Thursday, August 28, 2008

Um Momento em Sao Paulo

Sometimes I remember something from Brazil so vividly, i have to stop whatever i'm doing and just chew on the memory. I've thought about writing about these memories when they happen. But somehow, that seems to take the magic out of it. But if I don't transfer at least part of these random memories into some more permanent form, I realize there will, in time, be no magic left at all for me.

Right now, i'm thinking about standing in the "fundos" (that means the back part) of several houses in my first area in inner city Sao Paulo, waiting for an investigator to let us in. The sky is white and rainy. We've just walked in from the street through a beige door, a skinny alleyway past two or three homes (all connected, of course) and into another labyrinth of interconnected homes in the fundos. People live wherever there is a nook or a cranny. My trainer walks up to the "portao" (the locked gate/door everyone in Brazil has in front of their real front door) and claps loudly. She then raises her hands to her mouth and yells, "Silmara!" We wait a minute in silence. A few curious neighbor kids look at us through their windows. "Silmara!" she yells again, in a way that my still-foreign propriety thinks is too loud. A pretty, brown girl with disheveled, violently curly hair pokes her head out the door. She has a calm, sleepy look on her face. She can't let us in today. We mark another appointment and walk back through the labyrinth of houses to the street.

This is one of the first people i try to visit as a missionary. I like memories of my first area because they are generally untainted by my natural cynicism. Looking back, I know that Silmara was giving us the runaround and that she really just didn't want to see us. But my one-day-old self didn't know that. And that's all right.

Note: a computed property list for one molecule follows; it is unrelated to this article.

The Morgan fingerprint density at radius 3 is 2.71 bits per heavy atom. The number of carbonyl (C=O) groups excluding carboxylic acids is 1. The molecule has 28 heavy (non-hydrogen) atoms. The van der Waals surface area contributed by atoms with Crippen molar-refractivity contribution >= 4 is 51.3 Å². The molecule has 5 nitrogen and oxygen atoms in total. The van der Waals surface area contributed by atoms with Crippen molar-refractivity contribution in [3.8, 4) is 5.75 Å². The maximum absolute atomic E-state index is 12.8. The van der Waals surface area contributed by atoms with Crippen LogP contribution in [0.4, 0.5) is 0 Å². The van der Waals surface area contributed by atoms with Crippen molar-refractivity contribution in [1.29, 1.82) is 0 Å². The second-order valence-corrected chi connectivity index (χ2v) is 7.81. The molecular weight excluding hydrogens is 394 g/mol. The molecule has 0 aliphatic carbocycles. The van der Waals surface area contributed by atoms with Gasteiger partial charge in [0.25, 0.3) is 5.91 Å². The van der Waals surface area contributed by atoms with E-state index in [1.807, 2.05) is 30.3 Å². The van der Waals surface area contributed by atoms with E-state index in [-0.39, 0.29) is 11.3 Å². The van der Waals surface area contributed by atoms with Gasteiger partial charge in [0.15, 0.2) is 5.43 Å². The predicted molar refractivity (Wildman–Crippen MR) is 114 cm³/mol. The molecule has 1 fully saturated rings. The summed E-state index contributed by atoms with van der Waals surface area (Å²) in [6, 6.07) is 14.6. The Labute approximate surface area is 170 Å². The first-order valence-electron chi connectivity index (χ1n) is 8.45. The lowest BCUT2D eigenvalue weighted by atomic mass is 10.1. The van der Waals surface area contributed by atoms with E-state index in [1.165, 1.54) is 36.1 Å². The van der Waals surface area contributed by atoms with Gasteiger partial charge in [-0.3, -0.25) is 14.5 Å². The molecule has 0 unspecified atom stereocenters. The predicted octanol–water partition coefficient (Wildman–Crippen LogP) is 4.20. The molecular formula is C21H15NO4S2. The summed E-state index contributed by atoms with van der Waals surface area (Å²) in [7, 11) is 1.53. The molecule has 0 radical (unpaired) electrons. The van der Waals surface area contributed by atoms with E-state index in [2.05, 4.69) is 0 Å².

Tuesday, August 26, 2008

The Five Mineral Pools

First of all, can I just say that the Swiss Alps have nothing on the Canadian Rockies. Alps Shmalps. The CR's not only are huge but they actually look as big as they are. Millions of years of glaciers have left them twisted in all sorts of crazy shapes, unpredictably craggy. Poetic, really. Yesterday, I went to a day spa for the first time in my life in Banff, Alberta, which is a resort town kind of like Park City. After a day of hiking with kids and wandering around and getting dirty, it felt a little silly all of us walking into this fancy shmancy spa looking like death. But I guess it didn't really matter to them what we looked like as long they had our business.

Christina and I were scheduled for the first two relaxation massages, which were pretty much amazing. After my massage ended, I wandered back upstairs alone in a sort of relaxed daze to go put on my bathing suit. After i was properly attired i wandered back downstairs in my white fluffy robe and into the steam/pool area. I skipped the steam-room and the inhalation room/sauna and wandered dreamily into the pool area. I found Sue, Bec and Mary swimming in the center of the medium sized, circular pool. The beckoned me to join them--like Sirens, I might add. I threw my robe, towel, and water-bottle on a chair, walked over to the steps, and gingerly stepped down into the warm, minerally water. The floor was a mosaic of green and blue tiles, and the amphibious strains of the spa music could be heard underwater. Surrounding this central pool were three other small, hot-tub like pools with small waterfalls pouring into them. My sisters, who have been swimming for a while, tell me that I must experience all the pools, and play the little game they had made up, which was to reveal certain things about oneself in each of the five pools.